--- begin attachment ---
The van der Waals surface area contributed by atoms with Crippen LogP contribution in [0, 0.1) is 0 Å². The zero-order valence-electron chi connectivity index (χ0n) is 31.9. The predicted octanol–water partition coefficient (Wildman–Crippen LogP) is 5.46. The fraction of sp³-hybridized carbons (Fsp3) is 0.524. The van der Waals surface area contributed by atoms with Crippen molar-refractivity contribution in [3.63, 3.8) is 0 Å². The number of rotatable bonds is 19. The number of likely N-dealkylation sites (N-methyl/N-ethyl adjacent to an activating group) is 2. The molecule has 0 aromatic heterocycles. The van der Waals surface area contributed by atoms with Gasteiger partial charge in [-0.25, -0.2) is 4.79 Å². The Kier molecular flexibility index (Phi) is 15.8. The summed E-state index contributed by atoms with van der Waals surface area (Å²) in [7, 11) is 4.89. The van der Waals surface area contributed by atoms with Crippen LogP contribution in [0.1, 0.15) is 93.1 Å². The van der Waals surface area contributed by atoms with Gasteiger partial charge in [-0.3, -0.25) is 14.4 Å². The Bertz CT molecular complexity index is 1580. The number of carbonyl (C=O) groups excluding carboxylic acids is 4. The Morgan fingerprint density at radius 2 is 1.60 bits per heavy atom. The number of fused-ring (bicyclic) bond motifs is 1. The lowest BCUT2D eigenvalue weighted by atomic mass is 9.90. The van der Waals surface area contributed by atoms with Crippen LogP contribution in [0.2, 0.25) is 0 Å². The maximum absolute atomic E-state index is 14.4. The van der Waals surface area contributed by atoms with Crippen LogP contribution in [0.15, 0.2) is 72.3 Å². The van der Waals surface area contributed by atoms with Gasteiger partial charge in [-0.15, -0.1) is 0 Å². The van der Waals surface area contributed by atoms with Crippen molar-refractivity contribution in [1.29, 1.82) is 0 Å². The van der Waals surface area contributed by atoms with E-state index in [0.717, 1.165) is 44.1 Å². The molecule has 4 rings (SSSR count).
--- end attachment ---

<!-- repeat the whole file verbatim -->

The van der Waals surface area contributed by atoms with Crippen LogP contribution in [0, 0.1) is 0 Å². The zero-order valence-electron chi connectivity index (χ0n) is 31.9. The predicted octanol–water partition coefficient (Wildman–Crippen LogP) is 5.46. The fraction of sp³-hybridized carbons (Fsp3) is 0.524. The van der Waals surface area contributed by atoms with Crippen molar-refractivity contribution in [3.63, 3.8) is 0 Å². The number of rotatable bonds is 19. The number of likely N-dealkylation sites (N-methyl/N-ethyl adjacent to an activating group) is 2. The molecule has 0 aromatic heterocycles. The van der Waals surface area contributed by atoms with Gasteiger partial charge in [-0.25, -0.2) is 4.79 Å². The Kier molecular flexibility index (Phi) is 15.8. The summed E-state index contributed by atoms with van der Waals surface area (Å²) in [7, 11) is 4.89. The van der Waals surface area contributed by atoms with Crippen LogP contribution in [0.1, 0.15) is 93.1 Å². The van der Waals surface area contributed by atoms with Gasteiger partial charge in [-0.3, -0.25) is 14.4 Å². The Bertz CT molecular complexity index is 1580. The number of carbonyl (C=O) groups excluding carboxylic acids is 4. The Morgan fingerprint density at radius 2 is 1.60 bits per heavy atom. The number of fused-ring (bicyclic) bond motifs is 1. The lowest BCUT2D eigenvalue weighted by atomic mass is 9.90. The van der Waals surface area contributed by atoms with Crippen LogP contribution in [0.2, 0.25) is 0 Å². The maximum absolute atomic E-state index is 14.4. The van der Waals surface area contributed by atoms with Crippen LogP contribution in [0.15, 0.2) is 72.3 Å². The van der Waals surface area contributed by atoms with Gasteiger partial charge in [-0.15, -0.1) is 0 Å². The van der Waals surface area contributed by atoms with Crippen molar-refractivity contribution in [1.29, 1.82) is 0 Å². The van der Waals surface area contributed by atoms with E-state index in [0.717, 1.165) is 44.1 Å². The molecule has 4 rings (SSSR count).